Fight for your right 

Robert Clyde Crouse — "Bob" to his friends — went to grade school, junior high and high school in Colorado Springs. Later he attended the University of Colorado, and much later than that opened Yakibob's on Fillmore Street, which he ran for years before a fall off a ladder, four years ago, sent him to the hospital.

There, Bob learned a few things: First, that he had five broken ribs and a punctured lung; second, that his blood work had come back positive for chronic lymphocytic leukemia; and third, that his personal health insurance wouldn't cover the accident because it occurred in the workplace.

"So I got $50,000, $60,000 worth of medical bills for an injury, and then found out I have leukemia and no insurance," says Crouse in a recent phone conversation, where his tone varies from fatalistically amused to completely outraged. "Without having any kind of resources to mount a Western-medicine battle against it, and really not being all that excited about putting those kinds of things in my body — just the side effects ... they're horrific — I treat myself."

By treatment, the Springs resident means medical marijuana, or hemp oil. And it's not cheap, or at least it wouldn't be if Crouse went retail. To make a month's worth of oil requires more than a pound of marijuana — which, even considering today's relatively low prices, would mean a cost of at least $3,200.

So Crouse grew his own. And he grew way more than the six plants that Colorado's Amendment 20 sets as a default — he grew 75 plants. Crucially, though, he did it with the physician recommendation needed, because the amendment also states: "For quantities of marijuana in excess of these amounts, a patient or his or her primary care-giver may raise as an affirmative defense to charges of violation of state law that such greater amounts were medically necessary to address the patient's debilitating medical condition."

It all worked fairly well for Crouse: growing, harvesting and making hemp oil he ingested orally. His cancer remained in the chronic, not acute, stage, and the MMJ helped him deal with his upper body pain.

Then in May, Colorado Springs Police Department officers knocked on his door, suspicious of his peaking utility bill, among other things. Crouse couldn't produce up-to-date patient renewal paperwork; he'd only recently been notified that the state had rejected it, because his recommending physician listed one address on one form, and a second on another.

So he was arrested for tending an illegal marijuana grow.

Case law

Now, the 63-year-old finds himself on the sharp end of another unenviable stick: prosecution by maybe the most rabidly anti-MMJ district attorney in Colorado, Dan May. The DA has charged Crouse with felony cultivation of 30 or more marijuana plants, and possession with intent to distribute, confirms the department's community outreach director, Lee Richards.

What Richards won't comment on is the prospect of a 63-year-old leukemia patient being prosecuted over an apparent paperwork mix-up that could lead to up to six years in prison. It's not a fact Crouse finds easily reconcilable.

"Remember the movie Independence Day, with Will Smith?" he asks. "So, the president finally finds out they've got one of these aliens out there in some area, and he goes down asking what it is that they want from us humans. And the creature says, 'To die.' And that's just how I feel. Ever since these people came into my home, I've been treated as a criminal."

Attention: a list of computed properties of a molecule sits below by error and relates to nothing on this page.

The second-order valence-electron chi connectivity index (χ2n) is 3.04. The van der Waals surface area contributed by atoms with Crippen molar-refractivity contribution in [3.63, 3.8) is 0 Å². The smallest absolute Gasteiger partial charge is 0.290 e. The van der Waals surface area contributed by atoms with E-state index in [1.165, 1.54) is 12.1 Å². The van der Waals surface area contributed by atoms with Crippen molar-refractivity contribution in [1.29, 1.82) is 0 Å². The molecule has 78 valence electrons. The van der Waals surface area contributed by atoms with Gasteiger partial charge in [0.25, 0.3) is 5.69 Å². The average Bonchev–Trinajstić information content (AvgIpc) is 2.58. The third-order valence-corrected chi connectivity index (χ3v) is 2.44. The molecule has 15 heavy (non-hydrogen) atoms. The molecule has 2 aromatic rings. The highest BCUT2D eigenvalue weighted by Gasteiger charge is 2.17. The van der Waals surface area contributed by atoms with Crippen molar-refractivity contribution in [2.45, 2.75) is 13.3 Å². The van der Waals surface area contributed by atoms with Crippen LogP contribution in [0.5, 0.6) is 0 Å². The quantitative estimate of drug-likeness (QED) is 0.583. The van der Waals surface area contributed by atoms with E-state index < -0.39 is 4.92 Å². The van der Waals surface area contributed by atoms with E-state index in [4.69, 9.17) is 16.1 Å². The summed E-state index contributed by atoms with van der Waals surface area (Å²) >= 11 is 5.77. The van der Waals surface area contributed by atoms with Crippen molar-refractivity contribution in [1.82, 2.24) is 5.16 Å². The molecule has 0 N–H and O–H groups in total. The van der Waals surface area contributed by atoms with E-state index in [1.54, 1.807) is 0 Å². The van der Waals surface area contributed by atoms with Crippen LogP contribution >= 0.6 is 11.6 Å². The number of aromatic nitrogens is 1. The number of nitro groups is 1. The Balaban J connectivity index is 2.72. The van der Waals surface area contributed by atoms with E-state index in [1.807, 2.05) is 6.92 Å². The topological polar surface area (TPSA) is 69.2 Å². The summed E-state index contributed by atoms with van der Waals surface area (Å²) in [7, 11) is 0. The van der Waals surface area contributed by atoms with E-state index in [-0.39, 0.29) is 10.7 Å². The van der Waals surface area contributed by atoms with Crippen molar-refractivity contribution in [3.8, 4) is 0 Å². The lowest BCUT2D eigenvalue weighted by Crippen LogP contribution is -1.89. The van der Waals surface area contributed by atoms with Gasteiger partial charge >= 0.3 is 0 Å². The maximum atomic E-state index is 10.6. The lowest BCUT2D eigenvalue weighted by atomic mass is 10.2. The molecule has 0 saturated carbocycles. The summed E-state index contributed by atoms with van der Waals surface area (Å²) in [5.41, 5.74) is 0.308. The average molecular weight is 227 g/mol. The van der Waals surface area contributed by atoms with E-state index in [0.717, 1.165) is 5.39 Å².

Crouse doesn't want to talk too much about the strategy of his public defender, but did say it revolves, in part, around the aforementioned "outrage"; in part, around the previously quoted section of Amendment 20; and, in part, around the case of one Jason Lauve.

"Rolling out of the Boulder County Justice Center in a wheelchair Thursday with a jumble of once-confiscated pot in his lap, Jason Lauve smiled and waved to supporters after a jury acquitted him of possessing too much medical marijuana," reads an Aug. 6, 2009 report from the Daily Camera.

Lauve had the same recommendation from a doctor that Crouse has, and the jury agreed it was a good defense. We played phone tag with Lauve for a little while before running into press time, but he did comment on our website regarding Crouse's case: "This is attempted murder and we as patients must bring a lawsuit against these individuals charging them with attempted murder."

Understandably so

Crouse says he's never been back to a doctor to have his cancer looked at, or to test the efficacy of his regimen. But he's confident it's working, saying he can feel himself healing his cancer as he continues to medicate using donations from supporters.

But it's not just the plant's by-product that was improving the quality of the man's life. It was the plant itself.

"Because you can go in [your garden] and escape what's going on in your body — you just get lost. It was my therapy," Crouse says. "They came and took my therapy away from me, they took my meds away from me, and told me to die! They told me I could either go to jail and die, or that I didn't have to go to jail and I could die. But they were not gonna let me have my medicine."

It's this palpable frustration that Crouse spends his time trying to overcome, going so far as to ask himself how he can better pray for the prosecuting authorities. It's an admirable effort from a guy who's in the process of having his home repossessed due to unrelated financial issues, not to mention everything else, including a court date on Oct. 20.

"We're people — we're not lepers!" says Crouse. "Every day I gotta fight for my life, with the cancer, and every day I've gotta fight for my right to fight for my life."


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